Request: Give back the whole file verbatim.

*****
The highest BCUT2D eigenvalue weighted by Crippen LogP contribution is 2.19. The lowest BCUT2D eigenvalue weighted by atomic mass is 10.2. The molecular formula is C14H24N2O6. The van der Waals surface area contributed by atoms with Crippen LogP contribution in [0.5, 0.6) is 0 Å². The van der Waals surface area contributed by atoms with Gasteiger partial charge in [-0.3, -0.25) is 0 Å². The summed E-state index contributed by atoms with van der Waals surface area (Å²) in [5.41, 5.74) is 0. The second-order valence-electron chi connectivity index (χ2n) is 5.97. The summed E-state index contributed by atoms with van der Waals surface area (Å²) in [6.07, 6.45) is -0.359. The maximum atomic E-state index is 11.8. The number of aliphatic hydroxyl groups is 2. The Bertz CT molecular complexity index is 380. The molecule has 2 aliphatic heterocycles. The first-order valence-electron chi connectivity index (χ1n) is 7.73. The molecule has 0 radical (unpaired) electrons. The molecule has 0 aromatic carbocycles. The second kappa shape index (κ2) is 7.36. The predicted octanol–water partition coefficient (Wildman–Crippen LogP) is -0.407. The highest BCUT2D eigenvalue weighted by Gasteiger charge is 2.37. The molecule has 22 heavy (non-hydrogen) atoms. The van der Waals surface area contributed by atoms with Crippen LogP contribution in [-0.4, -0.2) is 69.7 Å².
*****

The highest BCUT2D eigenvalue weighted by Crippen LogP contribution is 2.19. The lowest BCUT2D eigenvalue weighted by atomic mass is 10.2. The molecular formula is C14H24N2O6. The van der Waals surface area contributed by atoms with Crippen LogP contribution in [0.5, 0.6) is 0 Å². The van der Waals surface area contributed by atoms with Gasteiger partial charge in [-0.3, -0.25) is 0 Å². The summed E-state index contributed by atoms with van der Waals surface area (Å²) in [5.41, 5.74) is 0. The second-order valence-electron chi connectivity index (χ2n) is 5.97. The summed E-state index contributed by atoms with van der Waals surface area (Å²) in [6.07, 6.45) is -0.359. The maximum atomic E-state index is 11.8. The number of aliphatic hydroxyl groups is 2. The Bertz CT molecular complexity index is 380. The molecule has 2 aliphatic heterocycles. The first-order valence-electron chi connectivity index (χ1n) is 7.73. The molecule has 0 radical (unpaired) electrons. The molecule has 0 aromatic carbocycles. The second kappa shape index (κ2) is 7.36. The predicted octanol–water partition coefficient (Wildman–Crippen LogP) is -0.407. The highest BCUT2D eigenvalue weighted by Gasteiger charge is 2.37. The molecule has 22 heavy (non-hydrogen) atoms. The van der Waals surface area contributed by atoms with Crippen LogP contribution in [-0.4, -0.2) is 69.7 Å².